The Archdiocese is hosting a virtual Symposium June 5 on the theme Marijuana and cannabinoids: Health, research, and regulatory considerations, to discuss the potential negative effects of marijuana and cannabinoids.
Archbishop Jason Gordon will deliver the opening prayer and speak on ‘The Catholic Church’s position on marijuana and cannabinoids’. Other topics to be explored by speakers include: ‘The Road to Decriminalisation of the Dangerous Drug Marijuana in the Republic of Trinidad and Tobago’, ‘Marijuana and risk-taking behaviours: What society needs to know’ and ‘Cannabis use and depression in young adults’.
Leela Ramdeen, chair of the Catholic Commission for Social Justice (CCSJ) and head of the committee organising the forum, said it targets persons of all ages.
“The recent legislation [amendments to the Dangerous Drugs Act] enables all adults to smoke a certain amount of cannabis and cannabis resin. However, people need to raise their awareness of the potential harm that can be caused from smoking cannabis”.
Of particular concern is the need for awareness among school-aged children about the dangers of exposure.
Ramdeen shared the experience of a family friend whose son was studying at a Catholic school in London. The grade A student began smoking cannabis, and one night at a ‘rave’ jumped off a high stage thinking he could fly. No-one caught him which resulted in his being crippled. He now has mental illness and violent episodes.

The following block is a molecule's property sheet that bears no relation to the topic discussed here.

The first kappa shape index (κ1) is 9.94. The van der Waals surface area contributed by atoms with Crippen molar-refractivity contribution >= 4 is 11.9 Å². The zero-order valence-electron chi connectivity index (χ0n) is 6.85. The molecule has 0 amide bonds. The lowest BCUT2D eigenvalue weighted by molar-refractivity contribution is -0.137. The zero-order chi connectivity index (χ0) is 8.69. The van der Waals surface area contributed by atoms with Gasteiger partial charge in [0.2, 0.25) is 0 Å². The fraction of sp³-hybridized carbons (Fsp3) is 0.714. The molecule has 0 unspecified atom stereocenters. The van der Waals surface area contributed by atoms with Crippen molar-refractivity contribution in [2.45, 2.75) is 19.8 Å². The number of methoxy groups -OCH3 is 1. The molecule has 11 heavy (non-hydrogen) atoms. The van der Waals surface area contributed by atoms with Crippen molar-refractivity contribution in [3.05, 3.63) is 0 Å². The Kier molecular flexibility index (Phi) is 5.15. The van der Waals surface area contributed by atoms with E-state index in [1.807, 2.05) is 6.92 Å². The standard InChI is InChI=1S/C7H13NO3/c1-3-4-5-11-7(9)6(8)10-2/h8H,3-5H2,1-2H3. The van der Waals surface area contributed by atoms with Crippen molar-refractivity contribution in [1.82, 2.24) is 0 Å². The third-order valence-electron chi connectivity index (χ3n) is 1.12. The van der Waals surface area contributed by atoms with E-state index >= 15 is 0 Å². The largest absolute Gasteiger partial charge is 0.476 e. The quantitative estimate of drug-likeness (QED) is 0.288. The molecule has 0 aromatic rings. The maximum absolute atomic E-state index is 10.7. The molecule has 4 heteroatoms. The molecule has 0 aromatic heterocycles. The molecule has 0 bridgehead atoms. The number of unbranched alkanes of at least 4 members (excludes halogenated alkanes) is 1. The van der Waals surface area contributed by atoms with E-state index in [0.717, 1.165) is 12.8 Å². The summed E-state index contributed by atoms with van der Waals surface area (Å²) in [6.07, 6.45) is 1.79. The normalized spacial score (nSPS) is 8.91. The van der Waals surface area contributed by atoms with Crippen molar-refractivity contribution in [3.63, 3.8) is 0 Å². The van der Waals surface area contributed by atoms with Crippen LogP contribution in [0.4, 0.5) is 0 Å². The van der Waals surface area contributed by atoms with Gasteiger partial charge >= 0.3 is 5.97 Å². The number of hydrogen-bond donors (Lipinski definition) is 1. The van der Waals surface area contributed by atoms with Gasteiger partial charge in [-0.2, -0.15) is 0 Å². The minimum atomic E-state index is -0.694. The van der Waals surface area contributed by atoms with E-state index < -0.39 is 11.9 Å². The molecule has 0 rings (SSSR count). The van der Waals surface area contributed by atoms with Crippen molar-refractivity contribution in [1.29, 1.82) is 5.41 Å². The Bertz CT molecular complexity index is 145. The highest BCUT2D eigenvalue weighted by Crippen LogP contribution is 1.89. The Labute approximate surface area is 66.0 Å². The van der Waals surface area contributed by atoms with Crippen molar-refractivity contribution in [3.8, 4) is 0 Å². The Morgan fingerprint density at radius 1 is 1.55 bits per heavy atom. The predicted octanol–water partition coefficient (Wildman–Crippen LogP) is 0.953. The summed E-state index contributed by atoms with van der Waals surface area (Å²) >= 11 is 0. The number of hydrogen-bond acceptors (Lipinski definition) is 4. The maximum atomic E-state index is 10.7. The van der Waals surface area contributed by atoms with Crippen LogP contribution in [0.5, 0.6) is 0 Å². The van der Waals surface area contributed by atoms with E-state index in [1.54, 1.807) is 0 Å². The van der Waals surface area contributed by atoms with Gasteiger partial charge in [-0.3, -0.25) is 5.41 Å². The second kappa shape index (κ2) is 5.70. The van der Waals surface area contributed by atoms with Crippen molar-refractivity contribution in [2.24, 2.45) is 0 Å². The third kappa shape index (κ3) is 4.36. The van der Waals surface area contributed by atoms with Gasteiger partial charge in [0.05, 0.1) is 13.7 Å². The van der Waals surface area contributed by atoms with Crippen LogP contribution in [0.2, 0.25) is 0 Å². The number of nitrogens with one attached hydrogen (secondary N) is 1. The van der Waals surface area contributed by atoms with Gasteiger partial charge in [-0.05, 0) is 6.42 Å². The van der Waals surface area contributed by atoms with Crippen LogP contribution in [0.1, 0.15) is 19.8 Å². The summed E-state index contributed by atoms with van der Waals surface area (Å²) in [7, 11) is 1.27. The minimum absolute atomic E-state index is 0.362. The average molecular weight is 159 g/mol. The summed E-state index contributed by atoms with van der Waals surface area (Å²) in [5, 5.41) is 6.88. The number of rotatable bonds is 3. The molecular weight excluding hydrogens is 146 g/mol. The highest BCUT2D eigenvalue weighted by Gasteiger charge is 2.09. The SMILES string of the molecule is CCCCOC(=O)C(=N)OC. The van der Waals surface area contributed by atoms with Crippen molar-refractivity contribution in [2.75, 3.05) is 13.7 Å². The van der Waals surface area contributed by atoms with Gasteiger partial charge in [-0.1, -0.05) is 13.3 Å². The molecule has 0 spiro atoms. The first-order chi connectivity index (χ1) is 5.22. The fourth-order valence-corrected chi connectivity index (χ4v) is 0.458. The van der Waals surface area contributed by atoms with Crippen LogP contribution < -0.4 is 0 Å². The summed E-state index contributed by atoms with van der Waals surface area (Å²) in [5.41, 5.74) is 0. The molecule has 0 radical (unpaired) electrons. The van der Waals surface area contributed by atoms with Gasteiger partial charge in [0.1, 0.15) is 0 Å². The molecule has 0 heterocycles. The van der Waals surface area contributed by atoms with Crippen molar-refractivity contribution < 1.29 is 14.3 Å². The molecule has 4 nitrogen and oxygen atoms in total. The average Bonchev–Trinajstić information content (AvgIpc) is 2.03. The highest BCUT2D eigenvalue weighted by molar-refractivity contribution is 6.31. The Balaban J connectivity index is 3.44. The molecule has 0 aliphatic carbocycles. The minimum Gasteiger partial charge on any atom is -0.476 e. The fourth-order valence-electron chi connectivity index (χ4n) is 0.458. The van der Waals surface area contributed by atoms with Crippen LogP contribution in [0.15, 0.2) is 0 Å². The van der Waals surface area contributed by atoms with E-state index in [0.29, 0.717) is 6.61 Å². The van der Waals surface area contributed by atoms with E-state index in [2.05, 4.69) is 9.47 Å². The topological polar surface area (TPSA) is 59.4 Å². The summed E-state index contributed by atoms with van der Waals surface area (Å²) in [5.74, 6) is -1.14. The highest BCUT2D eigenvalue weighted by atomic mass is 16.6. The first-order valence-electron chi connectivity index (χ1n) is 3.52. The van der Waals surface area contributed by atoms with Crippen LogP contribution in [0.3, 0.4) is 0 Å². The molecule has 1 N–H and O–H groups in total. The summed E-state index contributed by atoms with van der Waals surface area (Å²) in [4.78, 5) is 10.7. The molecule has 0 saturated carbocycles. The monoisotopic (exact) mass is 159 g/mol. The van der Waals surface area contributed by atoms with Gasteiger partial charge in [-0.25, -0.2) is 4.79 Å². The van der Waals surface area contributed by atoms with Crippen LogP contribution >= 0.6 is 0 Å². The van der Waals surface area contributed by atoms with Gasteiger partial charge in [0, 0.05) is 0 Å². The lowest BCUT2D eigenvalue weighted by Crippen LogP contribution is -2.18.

Ramdeen said the symposium aims to raise awareness about the legal, medical, and psycho-social dimensions related to smoking cannabis and cannabinoids; share information; encourage those in the medical field and government/state agency level to develop new and improved strategies to prevent drug use and its consequences.
It aims to encourage persons in the medical field to develop new and improved treatments to assist persons with substance abuse disorders; stimulate a commitment by researchers to conduct research that will inform the ‘debate’.
The Catholic News asked Ramdeen about behaviour change since marijuana has been part of the society for many years and persons continue to be charged despite amendments to the law.
She said, “On its own, legislation is not going to lead to a change in behaviour in persons who use marijuana. One must consider the biological, environmental, behavioural and social causes related to its use”.
The CCSJ is inviting the public to register for the symposium by calling Leela Ramdeen 299-8945, emailing email@example.com.